IRIS Toxicological Review and Summary Documents for Hydrogen Sulfide (External Review Draft)
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Hydrogen sulfide (H2S) is a colorless gas with a strong odor of rotten eggs. Its primary uses include the production of elemental sulfur and sulfuric acid, the manufacture of heavy water and other chemicals. Occupational exposure occurs primarily from its presence in petroleum, natural gas, soil, sewer gas and as a byproduct of chemical reactions. Case reports involving accidental overexposure to H2S have resulted in neurotoxicity, pulmonary edema, respiratory paralysis and, in many instances, death. Levels associated with incapacitation and death may occur around 500 ppm (695 mg/m3) and above. Limited epidemiological studies have described cardiovascular, pulmonary, and ocular effects. The lack of adequate monitoring data preclude the identification of more precise cause-effect levels for acute or chronic exposure scenarios.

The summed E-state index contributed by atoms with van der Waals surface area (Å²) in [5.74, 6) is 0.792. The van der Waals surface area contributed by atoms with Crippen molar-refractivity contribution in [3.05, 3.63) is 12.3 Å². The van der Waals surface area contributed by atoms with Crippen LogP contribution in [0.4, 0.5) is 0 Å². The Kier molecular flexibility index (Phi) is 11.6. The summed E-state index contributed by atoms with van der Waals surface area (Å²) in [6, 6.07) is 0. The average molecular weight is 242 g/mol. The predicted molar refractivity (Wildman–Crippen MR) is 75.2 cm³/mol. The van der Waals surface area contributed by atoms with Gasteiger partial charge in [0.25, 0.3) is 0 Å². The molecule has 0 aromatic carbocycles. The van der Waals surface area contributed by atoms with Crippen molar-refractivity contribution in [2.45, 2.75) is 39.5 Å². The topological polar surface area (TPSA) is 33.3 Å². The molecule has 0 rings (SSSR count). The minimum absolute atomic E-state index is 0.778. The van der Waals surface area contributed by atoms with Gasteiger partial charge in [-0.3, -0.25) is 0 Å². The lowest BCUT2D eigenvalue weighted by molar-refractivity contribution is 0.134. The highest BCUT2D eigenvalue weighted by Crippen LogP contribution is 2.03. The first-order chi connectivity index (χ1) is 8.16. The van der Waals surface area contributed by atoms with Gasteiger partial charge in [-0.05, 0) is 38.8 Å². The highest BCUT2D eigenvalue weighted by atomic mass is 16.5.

Subchronic inhalation of H2S has been shown to mainly affect the nasal mucosa in laboratory animals and been reported to increase seminiferous tubular degeneration and epididymal changes in rats exposed to 80 ppm (111 mg/m3) H2S. Three subchronic animal studies were considered for derivation of an inhalation RfC: the study by Brenneman et al. (2000) was considered to be the best study for derivation of an inhalation RfC. Nasal lesions were identified as the critical effects. Application of the RfC methodology yielded a NOAEL of 10 ppm (14 mg/m3) and a LOAEL of 30 ppm (42mg/m3). The LOAEL and NOAEL were then converted to continuous exposure by means of a dosimetric adjustment factor derived from the regional gas dose ratio (RGDR) for H2S in the extrathoracic (ET) region. The animal NOAEL is then multiplied by the RGDRET to yield the NOAELHEC. The RfC was derived by dividing the NOAELHEC for nasal effects by a total uncertainty factor of 300, yielding an inhalation RfC of 0.002 mg/m3 or 1 ppb. No data pertaining to the potential carcinogenicity of H2S were identified.
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